Indrani: It was such an extraordinary experience opening the school it’s called C school.org. It’s called Shakti empowerment education in India. I was very young at the time, I was 19 and I really didn’t know anything about education. I hadn’t got my degree yet but I knew that these kids needed to have more opportunities than they had, and that I’d saved up a bit of money. I jumped in, I got some teachers and then I got my father to come out of retirement. He is an accountant and he has been amazing running the school. What we learned over the years was that we have to listen to our students. I think education is often done in this top-down kind of way and the assumption is that those in charge know better than those who are learning and it’s really not the case. If we listen and have open minds and open hearts about what kids need to learn what can help them by listening to their families about their experiences, and we come to realize what we can really do to benefit them the most. And, also the ways in which we have to keep updating our own education as educators, because what’s needed is constantly changing. One of the things that we expanded into was women’s education. We realized that the mothers of these kids were in such terrible situations themselves, that it made it very difficult for their children to learn. Often their kids were malnourished so we provided food for them. They’re often unwell. So we provided medical care because we realized if someone is malnourished, they can’t learn. We came to understand that the greatest change often can come from the mothers, from the women in society. We provide vocational training and literacy training for them as well and that holistic approach has really worked wonders and created a lot of opportunities for transformation.
Sam: Sounds like we can take a few notes at it out of that book here in the U S when it comes to thinking about education and including. To your point, making a more holistic effort to get community involvement.
Indrani: One of the other things that we learned was that a lot of schools provide training that isn’t really applicable to actually getting jobs or actually having a healthy, productive life. Some of the things we include are how do you eat healthily, healthy? Which kinds of medicines do you use when you’re sick. Providing practical knowledge like that can be life-changing for people when they face a crisis. Another thing that we realized was that a lot of young women were being married by their parents at a very young age. The parents didn’t realize the potential some of these girls had, they were brilliant and they could excel in school and make their own living but out of fear, their families were trying to pair them off at an early age. Education is much bigger than just learning the facts and figures that we often prioritize.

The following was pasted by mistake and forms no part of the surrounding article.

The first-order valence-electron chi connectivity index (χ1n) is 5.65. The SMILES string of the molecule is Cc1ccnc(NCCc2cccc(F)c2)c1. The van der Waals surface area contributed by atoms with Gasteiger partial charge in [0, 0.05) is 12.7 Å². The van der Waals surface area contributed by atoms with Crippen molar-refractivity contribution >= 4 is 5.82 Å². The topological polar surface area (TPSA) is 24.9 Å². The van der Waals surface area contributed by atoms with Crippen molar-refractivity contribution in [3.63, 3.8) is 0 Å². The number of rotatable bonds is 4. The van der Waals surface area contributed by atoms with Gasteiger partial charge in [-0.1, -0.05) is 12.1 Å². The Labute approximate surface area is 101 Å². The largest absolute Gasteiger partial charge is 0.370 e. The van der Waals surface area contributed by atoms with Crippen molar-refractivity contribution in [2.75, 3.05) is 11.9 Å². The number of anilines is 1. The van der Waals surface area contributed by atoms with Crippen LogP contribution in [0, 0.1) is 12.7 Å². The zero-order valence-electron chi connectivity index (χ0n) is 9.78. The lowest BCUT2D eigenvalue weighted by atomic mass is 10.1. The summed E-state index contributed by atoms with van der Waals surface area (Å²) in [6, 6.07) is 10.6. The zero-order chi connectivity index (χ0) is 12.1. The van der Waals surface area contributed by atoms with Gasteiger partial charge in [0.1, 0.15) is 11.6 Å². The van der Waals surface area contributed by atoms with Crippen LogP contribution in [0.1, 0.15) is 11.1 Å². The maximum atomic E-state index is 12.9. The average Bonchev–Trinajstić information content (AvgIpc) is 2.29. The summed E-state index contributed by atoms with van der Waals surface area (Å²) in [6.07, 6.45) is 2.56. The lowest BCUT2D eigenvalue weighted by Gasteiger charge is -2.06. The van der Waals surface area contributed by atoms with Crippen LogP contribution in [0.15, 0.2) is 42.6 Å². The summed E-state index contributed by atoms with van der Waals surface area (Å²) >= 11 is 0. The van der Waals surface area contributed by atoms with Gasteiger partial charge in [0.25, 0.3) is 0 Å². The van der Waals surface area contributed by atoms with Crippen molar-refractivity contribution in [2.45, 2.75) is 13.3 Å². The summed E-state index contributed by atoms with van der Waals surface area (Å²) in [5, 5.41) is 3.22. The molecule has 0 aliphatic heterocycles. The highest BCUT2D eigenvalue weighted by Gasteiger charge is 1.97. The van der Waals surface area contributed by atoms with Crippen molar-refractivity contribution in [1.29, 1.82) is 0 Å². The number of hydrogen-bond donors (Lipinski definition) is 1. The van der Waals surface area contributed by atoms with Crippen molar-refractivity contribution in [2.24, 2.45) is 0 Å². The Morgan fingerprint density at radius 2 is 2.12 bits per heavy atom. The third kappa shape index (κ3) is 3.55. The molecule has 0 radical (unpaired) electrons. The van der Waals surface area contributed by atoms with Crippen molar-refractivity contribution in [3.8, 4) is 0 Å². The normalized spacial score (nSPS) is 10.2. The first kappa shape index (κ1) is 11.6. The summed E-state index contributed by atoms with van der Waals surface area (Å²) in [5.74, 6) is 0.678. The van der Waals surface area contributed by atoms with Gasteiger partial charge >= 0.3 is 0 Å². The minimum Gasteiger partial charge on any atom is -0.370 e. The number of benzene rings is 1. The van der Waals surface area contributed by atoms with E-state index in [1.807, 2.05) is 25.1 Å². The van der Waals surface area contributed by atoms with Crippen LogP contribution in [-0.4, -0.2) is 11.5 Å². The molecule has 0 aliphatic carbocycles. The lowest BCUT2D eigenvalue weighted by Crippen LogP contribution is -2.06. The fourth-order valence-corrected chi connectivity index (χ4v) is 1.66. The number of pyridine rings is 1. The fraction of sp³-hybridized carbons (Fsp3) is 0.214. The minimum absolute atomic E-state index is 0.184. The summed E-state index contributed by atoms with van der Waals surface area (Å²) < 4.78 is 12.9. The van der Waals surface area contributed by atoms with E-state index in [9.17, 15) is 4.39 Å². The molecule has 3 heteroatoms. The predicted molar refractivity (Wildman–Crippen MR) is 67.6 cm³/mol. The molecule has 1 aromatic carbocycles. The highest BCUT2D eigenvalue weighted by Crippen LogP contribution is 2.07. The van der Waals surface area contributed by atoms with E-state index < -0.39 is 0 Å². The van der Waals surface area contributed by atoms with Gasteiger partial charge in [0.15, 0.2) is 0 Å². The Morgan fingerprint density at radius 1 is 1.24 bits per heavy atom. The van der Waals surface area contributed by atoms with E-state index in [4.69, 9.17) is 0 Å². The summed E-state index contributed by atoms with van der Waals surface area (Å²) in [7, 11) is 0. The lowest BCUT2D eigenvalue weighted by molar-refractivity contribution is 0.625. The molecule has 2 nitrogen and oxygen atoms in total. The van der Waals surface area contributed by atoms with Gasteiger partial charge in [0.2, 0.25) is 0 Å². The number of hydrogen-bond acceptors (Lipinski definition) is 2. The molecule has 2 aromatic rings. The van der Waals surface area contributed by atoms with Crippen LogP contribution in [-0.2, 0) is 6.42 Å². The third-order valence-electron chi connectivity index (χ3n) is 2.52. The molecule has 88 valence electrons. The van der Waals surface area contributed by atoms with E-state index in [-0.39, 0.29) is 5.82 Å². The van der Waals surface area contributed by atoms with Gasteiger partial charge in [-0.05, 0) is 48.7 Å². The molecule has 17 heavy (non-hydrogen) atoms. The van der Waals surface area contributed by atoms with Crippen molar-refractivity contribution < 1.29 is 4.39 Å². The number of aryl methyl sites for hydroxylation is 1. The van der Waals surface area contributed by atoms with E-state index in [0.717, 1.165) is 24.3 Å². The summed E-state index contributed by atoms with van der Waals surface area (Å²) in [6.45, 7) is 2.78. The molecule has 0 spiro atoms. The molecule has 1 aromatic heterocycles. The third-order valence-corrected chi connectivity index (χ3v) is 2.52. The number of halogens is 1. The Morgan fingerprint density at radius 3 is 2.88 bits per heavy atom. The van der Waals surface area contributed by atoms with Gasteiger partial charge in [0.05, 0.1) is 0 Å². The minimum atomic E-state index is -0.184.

Sam: What you would advise companies, what action steps they can take directly today if they are truly committed to putting an end to human trafficking, what can C level executives do?
Indrani: Executives need to focus first on education. They need to educate themselves and their teams as to how to identify signs of trafficking, understanding what kinds of risks their enterprise has in that space. The places in which it may occur and preparing their employees to be able to recognize and deal with those situations as they arise. That would be the number one step. Number two is motivating people and helping them to understand that, that they won’t get in trouble for reporting something that they see. Helping them understand that that’s encouraged, that’s part of the corporate culture and I think it’s very important as well. People are often too afraid to do the right thing and we need to empower people to do that and to recognize those who do in a positive way.
Sam: Any closing thoughts on the future of work?
Indrani: I think the future of work is very exciting. We’re living in a time of great innovation, a lot of change, and people are often very afraid when that happens. I think we have to recognize the fear, but also the opportunity for these changes. With the change that companies are taking to take a more active role in making a better world. I think things that we never imagined could happen are now happening and people are taking responsibility and individuals are stepping up. Companies are stepping up. I think that it’s an exciting time and I think that people should see this as an opportunity for their own gr owth, as well as for their companies to grow and uphold the values and goodness in our world.
Topics Discussed: Human Trafficking, Human Trafficking Awareness, Leadership, Future of Work, Education
Dana Safa, Manager of Digital Marketing at 1Huddle